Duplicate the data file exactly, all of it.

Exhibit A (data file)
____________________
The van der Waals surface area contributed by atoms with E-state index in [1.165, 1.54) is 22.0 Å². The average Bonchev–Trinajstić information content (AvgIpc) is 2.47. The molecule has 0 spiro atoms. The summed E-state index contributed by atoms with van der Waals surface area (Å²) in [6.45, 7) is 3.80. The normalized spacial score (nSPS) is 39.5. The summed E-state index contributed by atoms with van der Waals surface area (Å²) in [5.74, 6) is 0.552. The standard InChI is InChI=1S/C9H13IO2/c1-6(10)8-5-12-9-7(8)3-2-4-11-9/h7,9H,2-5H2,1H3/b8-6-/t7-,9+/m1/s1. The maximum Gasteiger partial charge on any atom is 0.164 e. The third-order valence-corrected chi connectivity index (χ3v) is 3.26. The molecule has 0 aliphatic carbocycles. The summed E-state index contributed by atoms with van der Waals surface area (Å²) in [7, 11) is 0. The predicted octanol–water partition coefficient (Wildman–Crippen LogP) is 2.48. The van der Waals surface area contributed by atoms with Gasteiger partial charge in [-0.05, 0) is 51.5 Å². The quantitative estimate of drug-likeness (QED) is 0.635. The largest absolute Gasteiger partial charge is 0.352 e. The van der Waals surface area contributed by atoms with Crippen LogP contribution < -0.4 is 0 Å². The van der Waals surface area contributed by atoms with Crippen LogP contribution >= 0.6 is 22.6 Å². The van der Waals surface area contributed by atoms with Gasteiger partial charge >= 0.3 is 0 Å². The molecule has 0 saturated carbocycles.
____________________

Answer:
The van der Waals surface area contributed by atoms with E-state index in [1.165, 1.54) is 22.0 Å². The average Bonchev–Trinajstić information content (AvgIpc) is 2.47. The molecule has 0 spiro atoms. The summed E-state index contributed by atoms with van der Waals surface area (Å²) in [6.45, 7) is 3.80. The normalized spacial score (nSPS) is 39.5. The summed E-state index contributed by atoms with van der Waals surface area (Å²) in [5.74, 6) is 0.552. The standard InChI is InChI=1S/C9H13IO2/c1-6(10)8-5-12-9-7(8)3-2-4-11-9/h7,9H,2-5H2,1H3/b8-6-/t7-,9+/m1/s1. The maximum Gasteiger partial charge on any atom is 0.164 e. The third-order valence-corrected chi connectivity index (χ3v) is 3.26. The molecule has 0 aliphatic carbocycles. The summed E-state index contributed by atoms with van der Waals surface area (Å²) in [7, 11) is 0. The predicted octanol–water partition coefficient (Wildman–Crippen LogP) is 2.48. The van der Waals surface area contributed by atoms with Gasteiger partial charge in [-0.05, 0) is 51.5 Å². The quantitative estimate of drug-likeness (QED) is 0.635. The largest absolute Gasteiger partial charge is 0.352 e. The van der Waals surface area contributed by atoms with Crippen LogP contribution < -0.4 is 0 Å². The van der Waals surface area contributed by atoms with Crippen LogP contribution >= 0.6 is 22.6 Å². The van der Waals surface area contributed by atoms with Gasteiger partial charge >= 0.3 is 0 Å². The molecule has 0 saturated carbocycles.